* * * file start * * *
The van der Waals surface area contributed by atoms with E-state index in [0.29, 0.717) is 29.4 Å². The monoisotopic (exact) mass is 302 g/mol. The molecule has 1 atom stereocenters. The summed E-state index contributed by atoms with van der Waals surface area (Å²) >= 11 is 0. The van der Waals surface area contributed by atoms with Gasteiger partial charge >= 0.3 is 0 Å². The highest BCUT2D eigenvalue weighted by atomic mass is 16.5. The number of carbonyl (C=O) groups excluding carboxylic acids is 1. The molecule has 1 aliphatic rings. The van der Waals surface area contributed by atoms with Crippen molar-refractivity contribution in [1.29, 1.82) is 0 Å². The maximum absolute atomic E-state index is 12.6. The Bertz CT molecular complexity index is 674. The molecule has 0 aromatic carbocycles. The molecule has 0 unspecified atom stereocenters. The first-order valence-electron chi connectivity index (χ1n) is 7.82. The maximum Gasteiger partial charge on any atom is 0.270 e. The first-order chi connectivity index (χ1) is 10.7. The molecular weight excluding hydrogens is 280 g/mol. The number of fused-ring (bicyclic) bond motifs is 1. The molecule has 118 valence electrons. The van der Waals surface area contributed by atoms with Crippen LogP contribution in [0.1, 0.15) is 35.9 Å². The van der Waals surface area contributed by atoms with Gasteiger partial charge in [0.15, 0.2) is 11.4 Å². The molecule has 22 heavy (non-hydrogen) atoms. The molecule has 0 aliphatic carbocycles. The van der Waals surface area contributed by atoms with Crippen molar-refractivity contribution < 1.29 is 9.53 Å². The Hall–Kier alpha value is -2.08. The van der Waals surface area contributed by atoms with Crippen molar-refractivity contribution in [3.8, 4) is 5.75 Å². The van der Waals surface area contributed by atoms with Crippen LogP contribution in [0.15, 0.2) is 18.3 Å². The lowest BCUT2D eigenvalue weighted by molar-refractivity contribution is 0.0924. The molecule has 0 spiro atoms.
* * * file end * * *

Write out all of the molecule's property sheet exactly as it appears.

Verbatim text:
The van der Waals surface area contributed by atoms with E-state index in [0.29, 0.717) is 29.4 Å². The monoisotopic (exact) mass is 302 g/mol. The molecule has 1 atom stereocenters. The summed E-state index contributed by atoms with van der Waals surface area (Å²) >= 11 is 0. The van der Waals surface area contributed by atoms with Gasteiger partial charge >= 0.3 is 0 Å². The highest BCUT2D eigenvalue weighted by atomic mass is 16.5. The number of carbonyl (C=O) groups excluding carboxylic acids is 1. The molecule has 1 aliphatic rings. The van der Waals surface area contributed by atoms with Crippen molar-refractivity contribution in [1.29, 1.82) is 0 Å². The maximum absolute atomic E-state index is 12.6. The Bertz CT molecular complexity index is 674. The molecule has 0 aromatic carbocycles. The molecule has 0 unspecified atom stereocenters. The first-order valence-electron chi connectivity index (χ1n) is 7.82. The maximum Gasteiger partial charge on any atom is 0.270 e. The first-order chi connectivity index (χ1) is 10.7. The molecular weight excluding hydrogens is 280 g/mol. The number of fused-ring (bicyclic) bond motifs is 1. The molecule has 118 valence electrons. The van der Waals surface area contributed by atoms with Crippen LogP contribution in [0.1, 0.15) is 35.9 Å². The van der Waals surface area contributed by atoms with Gasteiger partial charge in [0.15, 0.2) is 11.4 Å². The molecule has 22 heavy (non-hydrogen) atoms. The molecule has 0 aliphatic carbocycles. The van der Waals surface area contributed by atoms with Crippen molar-refractivity contribution < 1.29 is 9.53 Å². The Hall–Kier alpha value is -2.08. The van der Waals surface area contributed by atoms with Crippen molar-refractivity contribution in [3.8, 4) is 5.75 Å². The van der Waals surface area contributed by atoms with Crippen LogP contribution in [0.15, 0.2) is 18.3 Å². The lowest BCUT2D eigenvalue weighted by molar-refractivity contribution is 0.0924. The molecule has 0 spiro atoms.